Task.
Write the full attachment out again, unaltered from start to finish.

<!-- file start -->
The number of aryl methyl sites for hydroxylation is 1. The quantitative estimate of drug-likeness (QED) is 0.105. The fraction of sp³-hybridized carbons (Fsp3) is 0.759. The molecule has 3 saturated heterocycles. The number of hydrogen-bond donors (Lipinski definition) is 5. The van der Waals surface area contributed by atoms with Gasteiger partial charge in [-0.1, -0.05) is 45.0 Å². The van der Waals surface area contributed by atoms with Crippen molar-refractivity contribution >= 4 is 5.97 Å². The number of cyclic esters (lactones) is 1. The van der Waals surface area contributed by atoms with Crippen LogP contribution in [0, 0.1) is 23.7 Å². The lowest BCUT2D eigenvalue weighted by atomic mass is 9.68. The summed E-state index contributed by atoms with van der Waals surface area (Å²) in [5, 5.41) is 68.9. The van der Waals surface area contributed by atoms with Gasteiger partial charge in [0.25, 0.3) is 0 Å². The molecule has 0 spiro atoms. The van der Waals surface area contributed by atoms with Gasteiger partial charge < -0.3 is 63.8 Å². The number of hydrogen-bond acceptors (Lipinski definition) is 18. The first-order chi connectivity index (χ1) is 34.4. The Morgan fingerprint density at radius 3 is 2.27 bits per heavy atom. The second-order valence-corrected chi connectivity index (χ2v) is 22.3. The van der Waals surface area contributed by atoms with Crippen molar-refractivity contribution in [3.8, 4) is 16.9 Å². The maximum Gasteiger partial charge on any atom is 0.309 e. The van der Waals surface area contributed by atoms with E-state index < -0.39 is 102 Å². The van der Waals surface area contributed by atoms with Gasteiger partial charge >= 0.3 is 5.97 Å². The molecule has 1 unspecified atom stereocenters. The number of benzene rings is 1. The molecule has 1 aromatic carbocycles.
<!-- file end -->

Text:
The number of aryl methyl sites for hydroxylation is 1. The quantitative estimate of drug-likeness (QED) is 0.105. The fraction of sp³-hybridized carbons (Fsp3) is 0.759. The molecule has 3 saturated heterocycles. The number of hydrogen-bond donors (Lipinski definition) is 5. The van der Waals surface area contributed by atoms with Gasteiger partial charge in [-0.1, -0.05) is 45.0 Å². The van der Waals surface area contributed by atoms with Crippen molar-refractivity contribution >= 4 is 5.97 Å². The number of cyclic esters (lactones) is 1. The van der Waals surface area contributed by atoms with Crippen LogP contribution in [0, 0.1) is 23.7 Å². The lowest BCUT2D eigenvalue weighted by atomic mass is 9.68. The summed E-state index contributed by atoms with van der Waals surface area (Å²) in [5, 5.41) is 68.9. The van der Waals surface area contributed by atoms with Gasteiger partial charge in [0.25, 0.3) is 0 Å². The molecule has 0 spiro atoms. The van der Waals surface area contributed by atoms with Gasteiger partial charge < -0.3 is 63.8 Å². The number of hydrogen-bond acceptors (Lipinski definition) is 18. The first-order chi connectivity index (χ1) is 34.4. The Morgan fingerprint density at radius 3 is 2.27 bits per heavy atom. The second-order valence-corrected chi connectivity index (χ2v) is 22.3. The van der Waals surface area contributed by atoms with Crippen molar-refractivity contribution in [3.8, 4) is 16.9 Å². The maximum Gasteiger partial charge on any atom is 0.309 e. The van der Waals surface area contributed by atoms with E-state index < -0.39 is 102 Å². The van der Waals surface area contributed by atoms with Gasteiger partial charge >= 0.3 is 5.97 Å². The molecule has 1 unspecified atom stereocenters. The number of benzene rings is 1. The molecule has 1 aromatic carbocycles.